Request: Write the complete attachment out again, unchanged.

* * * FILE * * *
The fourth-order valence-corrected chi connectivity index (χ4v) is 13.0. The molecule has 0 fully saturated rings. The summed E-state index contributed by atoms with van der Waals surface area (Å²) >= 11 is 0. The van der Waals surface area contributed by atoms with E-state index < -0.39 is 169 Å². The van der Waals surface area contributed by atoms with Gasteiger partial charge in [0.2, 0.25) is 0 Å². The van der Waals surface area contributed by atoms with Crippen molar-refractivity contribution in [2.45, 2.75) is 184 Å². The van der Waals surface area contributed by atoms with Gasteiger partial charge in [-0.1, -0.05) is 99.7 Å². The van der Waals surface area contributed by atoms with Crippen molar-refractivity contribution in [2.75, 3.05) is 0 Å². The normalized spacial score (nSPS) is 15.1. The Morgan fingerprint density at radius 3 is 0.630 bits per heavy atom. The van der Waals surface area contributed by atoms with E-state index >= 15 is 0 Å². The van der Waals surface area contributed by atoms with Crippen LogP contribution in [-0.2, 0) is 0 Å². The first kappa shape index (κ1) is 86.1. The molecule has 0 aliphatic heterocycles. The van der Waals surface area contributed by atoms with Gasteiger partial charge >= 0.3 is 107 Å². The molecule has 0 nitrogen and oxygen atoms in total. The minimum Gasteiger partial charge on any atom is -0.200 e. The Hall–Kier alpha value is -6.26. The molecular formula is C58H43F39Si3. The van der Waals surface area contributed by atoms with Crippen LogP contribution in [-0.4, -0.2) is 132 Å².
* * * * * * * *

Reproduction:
The fourth-order valence-corrected chi connectivity index (χ4v) is 13.0. The molecule has 0 fully saturated rings. The summed E-state index contributed by atoms with van der Waals surface area (Å²) >= 11 is 0. The van der Waals surface area contributed by atoms with E-state index < -0.39 is 169 Å². The van der Waals surface area contributed by atoms with Gasteiger partial charge in [0.2, 0.25) is 0 Å². The van der Waals surface area contributed by atoms with Crippen molar-refractivity contribution in [2.45, 2.75) is 184 Å². The van der Waals surface area contributed by atoms with Gasteiger partial charge in [-0.1, -0.05) is 99.7 Å². The van der Waals surface area contributed by atoms with Crippen molar-refractivity contribution in [2.75, 3.05) is 0 Å². The normalized spacial score (nSPS) is 15.1. The Morgan fingerprint density at radius 3 is 0.630 bits per heavy atom. The van der Waals surface area contributed by atoms with E-state index >= 15 is 0 Å². The van der Waals surface area contributed by atoms with Crippen LogP contribution in [-0.2, 0) is 0 Å². The first kappa shape index (κ1) is 86.1. The molecule has 0 aliphatic heterocycles. The van der Waals surface area contributed by atoms with Gasteiger partial charge >= 0.3 is 107 Å². The molecule has 0 nitrogen and oxygen atoms in total. The minimum Gasteiger partial charge on any atom is -0.200 e. The Hall–Kier alpha value is -6.26. The molecular formula is C58H43F39Si3. The van der Waals surface area contributed by atoms with Crippen LogP contribution in [-0.4, -0.2) is 132 Å².